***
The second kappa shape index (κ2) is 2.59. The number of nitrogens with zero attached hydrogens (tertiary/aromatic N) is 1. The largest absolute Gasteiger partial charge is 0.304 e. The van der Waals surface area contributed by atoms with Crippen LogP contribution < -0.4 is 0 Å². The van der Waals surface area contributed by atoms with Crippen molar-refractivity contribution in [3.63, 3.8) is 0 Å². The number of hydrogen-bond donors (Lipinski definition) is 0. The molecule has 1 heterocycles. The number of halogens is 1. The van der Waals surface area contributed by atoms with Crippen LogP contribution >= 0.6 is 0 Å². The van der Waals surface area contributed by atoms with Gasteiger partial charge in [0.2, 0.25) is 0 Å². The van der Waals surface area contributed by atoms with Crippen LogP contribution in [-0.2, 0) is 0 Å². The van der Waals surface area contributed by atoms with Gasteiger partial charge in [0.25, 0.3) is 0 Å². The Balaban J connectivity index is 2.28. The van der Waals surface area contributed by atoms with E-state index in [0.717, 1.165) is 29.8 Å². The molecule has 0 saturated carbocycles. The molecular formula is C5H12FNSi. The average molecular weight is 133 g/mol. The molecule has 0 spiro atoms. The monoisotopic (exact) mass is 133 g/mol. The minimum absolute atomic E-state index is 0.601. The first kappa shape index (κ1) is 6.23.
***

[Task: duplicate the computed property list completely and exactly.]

The second kappa shape index (κ2) is 2.59. The number of nitrogens with zero attached hydrogens (tertiary/aromatic N) is 1. The largest absolute Gasteiger partial charge is 0.304 e. The van der Waals surface area contributed by atoms with Crippen LogP contribution < -0.4 is 0 Å². The van der Waals surface area contributed by atoms with Crippen molar-refractivity contribution in [3.63, 3.8) is 0 Å². The number of hydrogen-bond donors (Lipinski definition) is 0. The molecule has 1 heterocycles. The number of halogens is 1. The van der Waals surface area contributed by atoms with Crippen LogP contribution >= 0.6 is 0 Å². The van der Waals surface area contributed by atoms with Gasteiger partial charge in [0.2, 0.25) is 0 Å². The van der Waals surface area contributed by atoms with Crippen LogP contribution in [-0.2, 0) is 0 Å². The van der Waals surface area contributed by atoms with Gasteiger partial charge in [0.25, 0.3) is 0 Å². The Balaban J connectivity index is 2.28. The van der Waals surface area contributed by atoms with E-state index in [0.717, 1.165) is 29.8 Å². The molecule has 0 saturated carbocycles. The molecular formula is C5H12FNSi. The average molecular weight is 133 g/mol. The molecule has 0 spiro atoms. The monoisotopic (exact) mass is 133 g/mol. The minimum absolute atomic E-state index is 0.601. The first kappa shape index (κ1) is 6.23.